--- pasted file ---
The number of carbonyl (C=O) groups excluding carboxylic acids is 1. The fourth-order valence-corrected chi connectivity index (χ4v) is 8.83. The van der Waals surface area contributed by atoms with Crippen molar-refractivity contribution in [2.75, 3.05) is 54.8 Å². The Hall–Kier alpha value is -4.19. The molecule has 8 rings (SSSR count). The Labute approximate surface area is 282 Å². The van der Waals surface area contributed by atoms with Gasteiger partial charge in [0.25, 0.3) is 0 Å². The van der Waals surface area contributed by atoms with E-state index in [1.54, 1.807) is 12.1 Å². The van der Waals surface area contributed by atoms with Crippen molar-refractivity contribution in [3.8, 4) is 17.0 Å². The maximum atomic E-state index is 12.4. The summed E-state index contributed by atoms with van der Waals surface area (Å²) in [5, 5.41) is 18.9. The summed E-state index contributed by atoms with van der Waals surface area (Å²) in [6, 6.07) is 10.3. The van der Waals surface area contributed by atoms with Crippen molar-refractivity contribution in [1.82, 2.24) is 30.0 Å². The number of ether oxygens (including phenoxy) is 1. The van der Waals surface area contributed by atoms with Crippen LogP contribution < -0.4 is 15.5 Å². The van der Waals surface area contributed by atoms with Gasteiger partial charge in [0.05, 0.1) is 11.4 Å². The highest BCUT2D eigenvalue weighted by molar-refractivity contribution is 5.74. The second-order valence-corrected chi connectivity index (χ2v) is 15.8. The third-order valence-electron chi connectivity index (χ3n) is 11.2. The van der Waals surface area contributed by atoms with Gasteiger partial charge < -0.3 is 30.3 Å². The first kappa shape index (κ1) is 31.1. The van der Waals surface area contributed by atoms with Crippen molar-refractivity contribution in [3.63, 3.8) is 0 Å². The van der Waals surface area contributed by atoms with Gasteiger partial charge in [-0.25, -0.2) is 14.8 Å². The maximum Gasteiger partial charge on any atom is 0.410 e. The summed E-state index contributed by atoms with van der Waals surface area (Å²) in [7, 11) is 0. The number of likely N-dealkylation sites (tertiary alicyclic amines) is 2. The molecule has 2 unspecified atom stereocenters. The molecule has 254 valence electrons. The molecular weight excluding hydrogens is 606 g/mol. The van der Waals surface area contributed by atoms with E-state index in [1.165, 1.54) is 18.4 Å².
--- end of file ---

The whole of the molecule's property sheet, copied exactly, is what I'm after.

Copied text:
The number of carbonyl (C=O) groups excluding carboxylic acids is 1. The fourth-order valence-corrected chi connectivity index (χ4v) is 8.83. The van der Waals surface area contributed by atoms with Crippen molar-refractivity contribution in [2.75, 3.05) is 54.8 Å². The Hall–Kier alpha value is -4.19. The molecule has 8 rings (SSSR count). The Labute approximate surface area is 282 Å². The van der Waals surface area contributed by atoms with Gasteiger partial charge in [0.25, 0.3) is 0 Å². The van der Waals surface area contributed by atoms with E-state index in [1.54, 1.807) is 12.1 Å². The van der Waals surface area contributed by atoms with Crippen molar-refractivity contribution in [3.8, 4) is 17.0 Å². The maximum atomic E-state index is 12.4. The summed E-state index contributed by atoms with van der Waals surface area (Å²) in [5, 5.41) is 18.9. The summed E-state index contributed by atoms with van der Waals surface area (Å²) in [6, 6.07) is 10.3. The van der Waals surface area contributed by atoms with Crippen molar-refractivity contribution in [1.82, 2.24) is 30.0 Å². The number of ether oxygens (including phenoxy) is 1. The van der Waals surface area contributed by atoms with Crippen LogP contribution < -0.4 is 15.5 Å². The van der Waals surface area contributed by atoms with Gasteiger partial charge in [0.05, 0.1) is 11.4 Å². The highest BCUT2D eigenvalue weighted by molar-refractivity contribution is 5.74. The second-order valence-corrected chi connectivity index (χ2v) is 15.8. The third-order valence-electron chi connectivity index (χ3n) is 11.2. The van der Waals surface area contributed by atoms with Gasteiger partial charge < -0.3 is 30.3 Å². The first kappa shape index (κ1) is 31.1. The van der Waals surface area contributed by atoms with Crippen molar-refractivity contribution in [3.63, 3.8) is 0 Å². The van der Waals surface area contributed by atoms with Gasteiger partial charge in [-0.25, -0.2) is 14.8 Å². The maximum Gasteiger partial charge on any atom is 0.410 e. The summed E-state index contributed by atoms with van der Waals surface area (Å²) in [7, 11) is 0. The number of likely N-dealkylation sites (tertiary alicyclic amines) is 2. The molecule has 2 unspecified atom stereocenters. The molecule has 254 valence electrons. The molecular weight excluding hydrogens is 606 g/mol. The van der Waals surface area contributed by atoms with E-state index in [1.165, 1.54) is 18.4 Å².